“Do you know when was it the last time I climbed on Trebević? February 1992. I used to go there every weekend with my father. I never went again. From that mountain 22 grenades fell onto the roof of our house. Now I see it everyday from my window, and I just want it to disappear
”. Bojan, 30-years-old Sarajevan.[br]The inhabitants of Sarejevo (Bosnia-Herzegovina) don't climb any more on Trebević mountain
, even if the war ended 15 years ago; the restaurants and panoramic terraces are destroyed, the cable car that connected it with the city never worked again, and, most of all, there are parts of it where there still could be landmines. But it's not lack of money the main reason why the city administration is keeping Trebević in this state of "no man's land": the divided city is useful for both nationalisms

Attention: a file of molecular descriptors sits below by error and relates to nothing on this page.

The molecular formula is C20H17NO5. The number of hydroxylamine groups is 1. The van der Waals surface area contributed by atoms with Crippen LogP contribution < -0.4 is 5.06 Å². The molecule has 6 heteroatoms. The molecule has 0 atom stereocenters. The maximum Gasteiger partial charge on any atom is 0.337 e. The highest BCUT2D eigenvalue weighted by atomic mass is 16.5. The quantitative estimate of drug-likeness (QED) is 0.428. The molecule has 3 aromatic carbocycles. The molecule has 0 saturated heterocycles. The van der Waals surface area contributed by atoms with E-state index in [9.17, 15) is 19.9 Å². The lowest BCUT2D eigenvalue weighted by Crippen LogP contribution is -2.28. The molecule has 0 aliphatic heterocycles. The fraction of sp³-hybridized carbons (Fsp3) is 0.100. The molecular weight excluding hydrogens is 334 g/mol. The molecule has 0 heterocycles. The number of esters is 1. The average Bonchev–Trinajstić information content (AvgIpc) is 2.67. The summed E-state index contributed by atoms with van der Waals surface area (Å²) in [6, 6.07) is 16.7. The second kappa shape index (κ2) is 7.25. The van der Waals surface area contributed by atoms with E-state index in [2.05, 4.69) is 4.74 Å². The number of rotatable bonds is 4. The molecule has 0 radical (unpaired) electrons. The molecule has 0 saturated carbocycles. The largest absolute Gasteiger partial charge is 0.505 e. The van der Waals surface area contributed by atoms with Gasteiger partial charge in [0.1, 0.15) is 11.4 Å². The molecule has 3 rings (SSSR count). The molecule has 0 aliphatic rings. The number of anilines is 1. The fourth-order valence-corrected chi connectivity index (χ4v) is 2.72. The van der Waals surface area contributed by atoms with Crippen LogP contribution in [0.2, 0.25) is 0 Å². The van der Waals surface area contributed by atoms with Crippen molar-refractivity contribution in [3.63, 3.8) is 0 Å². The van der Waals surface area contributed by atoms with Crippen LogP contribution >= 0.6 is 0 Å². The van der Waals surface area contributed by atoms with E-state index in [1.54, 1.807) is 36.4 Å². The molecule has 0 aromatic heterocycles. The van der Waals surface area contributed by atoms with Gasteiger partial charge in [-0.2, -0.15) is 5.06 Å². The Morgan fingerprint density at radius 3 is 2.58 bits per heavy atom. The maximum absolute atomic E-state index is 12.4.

, and an invisible barrer separating "us" from "them" undermines the postwar coexistence project and the dream of a city that could be universal again.